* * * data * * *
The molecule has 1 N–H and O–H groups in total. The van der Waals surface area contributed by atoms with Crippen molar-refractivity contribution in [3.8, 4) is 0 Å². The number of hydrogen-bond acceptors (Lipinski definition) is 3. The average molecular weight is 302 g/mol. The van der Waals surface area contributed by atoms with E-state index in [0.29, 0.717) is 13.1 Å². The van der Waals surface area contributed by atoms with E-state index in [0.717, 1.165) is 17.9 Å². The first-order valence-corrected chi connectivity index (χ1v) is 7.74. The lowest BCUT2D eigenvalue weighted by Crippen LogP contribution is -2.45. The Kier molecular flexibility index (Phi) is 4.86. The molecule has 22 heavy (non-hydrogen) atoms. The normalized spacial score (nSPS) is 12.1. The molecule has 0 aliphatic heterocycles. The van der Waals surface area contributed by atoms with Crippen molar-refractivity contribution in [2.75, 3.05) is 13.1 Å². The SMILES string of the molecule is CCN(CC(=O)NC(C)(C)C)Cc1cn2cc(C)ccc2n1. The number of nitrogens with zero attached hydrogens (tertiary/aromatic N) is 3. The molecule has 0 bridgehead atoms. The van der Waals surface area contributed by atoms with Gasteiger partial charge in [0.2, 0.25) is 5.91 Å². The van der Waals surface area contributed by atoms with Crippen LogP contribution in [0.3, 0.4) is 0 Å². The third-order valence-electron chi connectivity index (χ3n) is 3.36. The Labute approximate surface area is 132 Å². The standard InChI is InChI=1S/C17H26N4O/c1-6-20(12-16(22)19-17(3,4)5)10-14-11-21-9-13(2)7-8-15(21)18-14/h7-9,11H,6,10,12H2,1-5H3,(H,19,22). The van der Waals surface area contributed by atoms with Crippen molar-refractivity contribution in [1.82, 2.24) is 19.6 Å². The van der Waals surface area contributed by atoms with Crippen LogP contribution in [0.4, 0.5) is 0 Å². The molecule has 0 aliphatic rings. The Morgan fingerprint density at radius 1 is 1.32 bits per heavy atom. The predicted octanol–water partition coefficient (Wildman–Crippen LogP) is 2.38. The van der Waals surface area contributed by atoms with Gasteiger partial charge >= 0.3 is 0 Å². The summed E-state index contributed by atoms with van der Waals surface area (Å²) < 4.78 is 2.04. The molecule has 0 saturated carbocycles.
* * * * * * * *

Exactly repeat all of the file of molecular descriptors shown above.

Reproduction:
The molecule has 1 N–H and O–H groups in total. The van der Waals surface area contributed by atoms with Crippen molar-refractivity contribution in [3.8, 4) is 0 Å². The number of hydrogen-bond acceptors (Lipinski definition) is 3. The average molecular weight is 302 g/mol. The van der Waals surface area contributed by atoms with E-state index in [0.29, 0.717) is 13.1 Å². The van der Waals surface area contributed by atoms with E-state index in [0.717, 1.165) is 17.9 Å². The first-order valence-corrected chi connectivity index (χ1v) is 7.74. The lowest BCUT2D eigenvalue weighted by Crippen LogP contribution is -2.45. The Kier molecular flexibility index (Phi) is 4.86. The molecule has 22 heavy (non-hydrogen) atoms. The normalized spacial score (nSPS) is 12.1. The molecule has 0 aliphatic heterocycles. The van der Waals surface area contributed by atoms with Crippen molar-refractivity contribution in [2.75, 3.05) is 13.1 Å². The SMILES string of the molecule is CCN(CC(=O)NC(C)(C)C)Cc1cn2cc(C)ccc2n1. The number of nitrogens with zero attached hydrogens (tertiary/aromatic N) is 3. The molecule has 0 bridgehead atoms. The van der Waals surface area contributed by atoms with Gasteiger partial charge in [0.2, 0.25) is 5.91 Å². The van der Waals surface area contributed by atoms with Crippen LogP contribution in [0.3, 0.4) is 0 Å². The third-order valence-electron chi connectivity index (χ3n) is 3.36. The Labute approximate surface area is 132 Å². The standard InChI is InChI=1S/C17H26N4O/c1-6-20(12-16(22)19-17(3,4)5)10-14-11-21-9-13(2)7-8-15(21)18-14/h7-9,11H,6,10,12H2,1-5H3,(H,19,22). The van der Waals surface area contributed by atoms with Crippen molar-refractivity contribution in [1.82, 2.24) is 19.6 Å². The van der Waals surface area contributed by atoms with Crippen LogP contribution in [0.4, 0.5) is 0 Å². The molecule has 0 aliphatic rings. The Morgan fingerprint density at radius 1 is 1.32 bits per heavy atom. The predicted octanol–water partition coefficient (Wildman–Crippen LogP) is 2.38. The van der Waals surface area contributed by atoms with Gasteiger partial charge >= 0.3 is 0 Å². The summed E-state index contributed by atoms with van der Waals surface area (Å²) < 4.78 is 2.04. The molecule has 0 saturated carbocycles.